“Our practitioners aren’t looking for quick fixes, but sustained improvements to pupil attendance achieved by building a constructive relationship between home and school.  They have the time and expertise to listen to families and help them tackle barriers to good school attendance. We empower families with the tools and support needed to overcome obstacles they face, fostering a collaborative effort that ensures every child’s sustained presence in school and academic success” Danielle Myerscough, School-Home Support Lead Coordinator in Liverpool. 

The Attendance Mentors Pilot will be extended

The visit coincides with a new Government announcement to invest £15 million to extend its Attendance Mentors Pilot which provides one to one support to pupils struggling with attendance.

According to the DfE, 3600 more pupils will benefit annually compared to 1600 children currently benefit from the pilot programme run last year. This extended programme will provide intensive one-to-one support to pupils who are persistently absent working with them and their families to find out why the child is skipping school.

Today’s announcement is a welcome step from the government as it affirms its commitment to a support led approach to tackling absence and is good news for the children and families who will benefit, but will leave many more without support. According to the Centre for Social Justice (CSJ), the expanded pilot will reach just 3 percent of severely absent children.

We look forward to working with the Government to share our expertise of the whole family support approach following the Education Select Committee (ESC) recommendation that the expanded programme ensures whole family support is central to what is delivered.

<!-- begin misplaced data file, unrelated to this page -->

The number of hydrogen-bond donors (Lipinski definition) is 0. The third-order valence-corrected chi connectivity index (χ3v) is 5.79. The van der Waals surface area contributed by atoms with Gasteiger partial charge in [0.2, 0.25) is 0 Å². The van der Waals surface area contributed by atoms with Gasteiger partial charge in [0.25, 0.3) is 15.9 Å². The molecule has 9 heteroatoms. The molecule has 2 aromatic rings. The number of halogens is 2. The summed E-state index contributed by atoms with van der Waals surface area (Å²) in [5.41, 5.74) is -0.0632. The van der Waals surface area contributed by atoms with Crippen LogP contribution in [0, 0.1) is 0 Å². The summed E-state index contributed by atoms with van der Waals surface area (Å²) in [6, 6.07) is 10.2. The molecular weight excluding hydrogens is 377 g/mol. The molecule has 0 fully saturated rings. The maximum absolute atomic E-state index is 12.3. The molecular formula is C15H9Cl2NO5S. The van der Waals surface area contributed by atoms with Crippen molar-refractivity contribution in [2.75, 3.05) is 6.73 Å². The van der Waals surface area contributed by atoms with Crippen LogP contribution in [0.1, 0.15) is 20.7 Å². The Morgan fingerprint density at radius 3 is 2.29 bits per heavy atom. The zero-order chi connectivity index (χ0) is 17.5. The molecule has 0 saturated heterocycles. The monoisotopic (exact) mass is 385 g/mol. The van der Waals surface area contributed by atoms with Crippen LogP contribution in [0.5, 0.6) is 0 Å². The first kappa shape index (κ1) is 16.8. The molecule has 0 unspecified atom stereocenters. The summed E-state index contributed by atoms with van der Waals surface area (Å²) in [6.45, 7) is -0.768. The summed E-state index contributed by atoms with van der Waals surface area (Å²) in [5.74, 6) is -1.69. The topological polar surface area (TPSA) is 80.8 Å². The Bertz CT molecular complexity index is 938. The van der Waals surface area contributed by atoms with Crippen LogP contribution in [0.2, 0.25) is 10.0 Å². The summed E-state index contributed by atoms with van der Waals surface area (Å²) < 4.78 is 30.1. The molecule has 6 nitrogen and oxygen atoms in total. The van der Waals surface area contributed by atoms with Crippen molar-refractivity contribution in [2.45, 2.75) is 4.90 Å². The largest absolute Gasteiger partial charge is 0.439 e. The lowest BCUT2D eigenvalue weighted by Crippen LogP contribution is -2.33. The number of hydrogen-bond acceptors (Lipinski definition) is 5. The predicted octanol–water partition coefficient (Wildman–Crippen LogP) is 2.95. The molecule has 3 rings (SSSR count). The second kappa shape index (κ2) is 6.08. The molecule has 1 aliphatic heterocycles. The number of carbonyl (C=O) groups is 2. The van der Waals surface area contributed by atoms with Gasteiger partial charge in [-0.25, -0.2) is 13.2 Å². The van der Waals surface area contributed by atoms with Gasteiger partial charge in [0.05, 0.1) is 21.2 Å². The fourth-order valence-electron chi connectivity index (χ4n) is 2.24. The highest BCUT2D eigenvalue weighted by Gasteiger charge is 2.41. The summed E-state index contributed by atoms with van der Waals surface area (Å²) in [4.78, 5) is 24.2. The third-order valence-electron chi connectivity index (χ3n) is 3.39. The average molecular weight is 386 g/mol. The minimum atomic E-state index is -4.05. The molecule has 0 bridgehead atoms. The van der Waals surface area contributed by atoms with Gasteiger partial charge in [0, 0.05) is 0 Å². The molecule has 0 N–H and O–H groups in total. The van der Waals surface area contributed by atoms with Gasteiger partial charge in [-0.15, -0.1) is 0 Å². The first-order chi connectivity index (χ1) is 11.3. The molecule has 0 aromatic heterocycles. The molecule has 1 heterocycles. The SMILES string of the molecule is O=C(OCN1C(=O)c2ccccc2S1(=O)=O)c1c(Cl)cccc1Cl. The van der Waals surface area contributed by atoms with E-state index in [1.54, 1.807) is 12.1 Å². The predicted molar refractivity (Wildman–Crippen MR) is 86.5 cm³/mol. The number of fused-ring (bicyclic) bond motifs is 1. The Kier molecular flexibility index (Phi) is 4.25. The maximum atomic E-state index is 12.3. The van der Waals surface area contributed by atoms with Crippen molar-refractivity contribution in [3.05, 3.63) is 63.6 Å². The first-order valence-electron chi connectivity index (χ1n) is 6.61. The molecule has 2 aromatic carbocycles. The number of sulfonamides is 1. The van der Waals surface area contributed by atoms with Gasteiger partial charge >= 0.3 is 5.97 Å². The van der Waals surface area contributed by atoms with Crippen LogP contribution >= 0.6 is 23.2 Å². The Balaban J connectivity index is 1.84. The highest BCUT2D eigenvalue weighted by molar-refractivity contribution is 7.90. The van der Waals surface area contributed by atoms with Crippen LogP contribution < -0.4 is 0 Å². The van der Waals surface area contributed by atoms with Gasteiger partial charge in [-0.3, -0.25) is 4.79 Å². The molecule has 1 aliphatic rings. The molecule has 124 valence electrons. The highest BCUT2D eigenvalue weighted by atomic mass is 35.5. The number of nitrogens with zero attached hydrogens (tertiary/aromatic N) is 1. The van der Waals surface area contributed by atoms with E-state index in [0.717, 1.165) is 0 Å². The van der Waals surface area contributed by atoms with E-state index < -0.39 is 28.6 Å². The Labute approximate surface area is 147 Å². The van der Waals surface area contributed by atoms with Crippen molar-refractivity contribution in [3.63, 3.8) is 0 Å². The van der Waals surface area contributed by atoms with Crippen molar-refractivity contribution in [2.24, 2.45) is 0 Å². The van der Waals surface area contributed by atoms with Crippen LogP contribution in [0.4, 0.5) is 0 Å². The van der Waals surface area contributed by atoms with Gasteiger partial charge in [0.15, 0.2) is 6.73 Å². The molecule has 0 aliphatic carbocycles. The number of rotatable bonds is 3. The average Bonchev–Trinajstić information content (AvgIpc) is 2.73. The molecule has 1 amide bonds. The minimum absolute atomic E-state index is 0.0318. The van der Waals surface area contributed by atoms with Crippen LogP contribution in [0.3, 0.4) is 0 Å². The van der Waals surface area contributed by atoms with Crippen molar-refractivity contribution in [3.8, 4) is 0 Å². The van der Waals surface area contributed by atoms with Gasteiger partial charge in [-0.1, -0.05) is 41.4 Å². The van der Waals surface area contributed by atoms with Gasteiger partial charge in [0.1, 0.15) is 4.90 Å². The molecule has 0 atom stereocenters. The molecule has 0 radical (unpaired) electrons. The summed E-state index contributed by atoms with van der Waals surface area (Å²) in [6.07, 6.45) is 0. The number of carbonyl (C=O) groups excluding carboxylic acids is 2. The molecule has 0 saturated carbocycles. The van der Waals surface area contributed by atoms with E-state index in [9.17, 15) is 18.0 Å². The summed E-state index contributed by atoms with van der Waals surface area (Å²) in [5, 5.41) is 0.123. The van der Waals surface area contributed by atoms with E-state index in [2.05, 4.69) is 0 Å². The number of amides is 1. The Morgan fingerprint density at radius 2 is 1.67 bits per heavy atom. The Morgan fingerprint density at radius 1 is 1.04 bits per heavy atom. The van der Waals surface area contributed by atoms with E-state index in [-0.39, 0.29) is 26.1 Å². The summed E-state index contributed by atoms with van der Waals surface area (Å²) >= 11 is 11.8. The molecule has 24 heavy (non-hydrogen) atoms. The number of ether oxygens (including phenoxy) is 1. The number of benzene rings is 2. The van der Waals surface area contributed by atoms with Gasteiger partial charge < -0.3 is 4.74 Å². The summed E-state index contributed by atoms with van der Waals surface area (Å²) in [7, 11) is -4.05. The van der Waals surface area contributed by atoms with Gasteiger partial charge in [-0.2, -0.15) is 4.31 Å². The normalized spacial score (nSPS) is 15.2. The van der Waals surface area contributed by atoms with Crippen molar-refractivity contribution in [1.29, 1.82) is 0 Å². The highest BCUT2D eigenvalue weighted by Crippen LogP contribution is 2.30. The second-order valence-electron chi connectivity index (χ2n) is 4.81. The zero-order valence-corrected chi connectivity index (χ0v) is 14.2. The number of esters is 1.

Julia’s story

Julia’s family faced significant challenges with school attendance and housing. Living in temporary accommodation, far from the school, and burdened by a substantial debt to their previous landlord, the family’s stress had taken a toll on Julia’s attendance, dropping to just 70%.

SHS whole family support practitioner James, stepped in to support the family. A referral was made to the Whitechapel Centre with a view to securing more permanent accommodation and addressing housing debt issues  James also provided transport passes to help with the cost of travel to and from the school. Additionally, James secured warm coats and hats through the SHS Uniform Fund, funded by our partner Vanquis, as winter approached.

The impact of James’s support has been transformative. Julia’s attendance has surged to 92%, with consistent punctuality. The travel passes have granted Julia’s family more freedom, enabling her to participate in school activities like drama club. This not only boosts Julia’s confidence and enjoyment of school but also enhances her language skills.

The family has now found more suitable housing, offering stability to pursue future goals. Julia’s mom expressed gratitude for the help she’d received from James acknowledging the positive impact on Julia’s school engagement and her family’s overall well-being.